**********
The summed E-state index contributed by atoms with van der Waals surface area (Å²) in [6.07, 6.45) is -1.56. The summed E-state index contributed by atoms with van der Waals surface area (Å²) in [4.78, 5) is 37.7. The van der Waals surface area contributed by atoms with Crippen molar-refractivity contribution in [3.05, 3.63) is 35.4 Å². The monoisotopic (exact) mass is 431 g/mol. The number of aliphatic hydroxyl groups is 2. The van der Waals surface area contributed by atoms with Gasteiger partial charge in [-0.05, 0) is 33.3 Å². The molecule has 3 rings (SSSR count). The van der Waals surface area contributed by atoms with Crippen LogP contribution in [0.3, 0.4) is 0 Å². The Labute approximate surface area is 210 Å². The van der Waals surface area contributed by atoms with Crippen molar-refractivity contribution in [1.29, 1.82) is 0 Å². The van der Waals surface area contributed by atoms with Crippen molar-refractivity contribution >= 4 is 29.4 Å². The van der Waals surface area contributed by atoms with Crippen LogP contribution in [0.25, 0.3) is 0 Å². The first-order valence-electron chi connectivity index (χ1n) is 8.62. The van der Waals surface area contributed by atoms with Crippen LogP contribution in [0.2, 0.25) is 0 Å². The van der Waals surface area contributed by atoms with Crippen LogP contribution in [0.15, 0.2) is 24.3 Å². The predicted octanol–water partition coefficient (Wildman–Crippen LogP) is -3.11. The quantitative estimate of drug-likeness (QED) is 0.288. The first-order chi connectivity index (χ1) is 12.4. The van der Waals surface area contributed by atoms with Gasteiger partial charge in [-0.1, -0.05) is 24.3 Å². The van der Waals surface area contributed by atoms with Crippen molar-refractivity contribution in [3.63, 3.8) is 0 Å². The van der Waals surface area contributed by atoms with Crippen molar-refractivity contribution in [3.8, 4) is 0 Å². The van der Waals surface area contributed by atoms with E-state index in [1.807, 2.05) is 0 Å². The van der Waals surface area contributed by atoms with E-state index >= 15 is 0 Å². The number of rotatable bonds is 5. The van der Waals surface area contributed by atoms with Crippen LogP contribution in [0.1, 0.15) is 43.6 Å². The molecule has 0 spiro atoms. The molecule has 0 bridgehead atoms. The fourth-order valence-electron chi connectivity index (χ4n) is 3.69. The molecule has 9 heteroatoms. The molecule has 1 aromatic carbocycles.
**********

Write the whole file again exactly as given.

The summed E-state index contributed by atoms with van der Waals surface area (Å²) in [6.07, 6.45) is -1.56. The summed E-state index contributed by atoms with van der Waals surface area (Å²) in [4.78, 5) is 37.7. The van der Waals surface area contributed by atoms with Crippen molar-refractivity contribution in [3.05, 3.63) is 35.4 Å². The monoisotopic (exact) mass is 431 g/mol. The number of aliphatic hydroxyl groups is 2. The van der Waals surface area contributed by atoms with Gasteiger partial charge in [-0.05, 0) is 33.3 Å². The molecule has 3 rings (SSSR count). The van der Waals surface area contributed by atoms with Crippen LogP contribution in [0.3, 0.4) is 0 Å². The Labute approximate surface area is 210 Å². The van der Waals surface area contributed by atoms with Crippen molar-refractivity contribution in [1.29, 1.82) is 0 Å². The van der Waals surface area contributed by atoms with Crippen molar-refractivity contribution >= 4 is 29.4 Å². The van der Waals surface area contributed by atoms with Crippen LogP contribution in [0.25, 0.3) is 0 Å². The first-order valence-electron chi connectivity index (χ1n) is 8.62. The van der Waals surface area contributed by atoms with Crippen LogP contribution in [0.2, 0.25) is 0 Å². The van der Waals surface area contributed by atoms with Crippen LogP contribution in [0.15, 0.2) is 24.3 Å². The predicted octanol–water partition coefficient (Wildman–Crippen LogP) is -3.11. The quantitative estimate of drug-likeness (QED) is 0.288. The first-order chi connectivity index (χ1) is 12.4. The van der Waals surface area contributed by atoms with Gasteiger partial charge in [-0.1, -0.05) is 24.3 Å². The van der Waals surface area contributed by atoms with Crippen molar-refractivity contribution in [3.63, 3.8) is 0 Å². The van der Waals surface area contributed by atoms with Crippen molar-refractivity contribution in [3.8, 4) is 0 Å². The van der Waals surface area contributed by atoms with E-state index in [1.807, 2.05) is 0 Å². The van der Waals surface area contributed by atoms with E-state index >= 15 is 0 Å². The number of rotatable bonds is 5. The van der Waals surface area contributed by atoms with Crippen LogP contribution in [0.1, 0.15) is 43.6 Å². The molecule has 0 spiro atoms. The molecule has 0 bridgehead atoms. The fourth-order valence-electron chi connectivity index (χ4n) is 3.69. The molecule has 9 heteroatoms. The molecule has 1 aromatic carbocycles.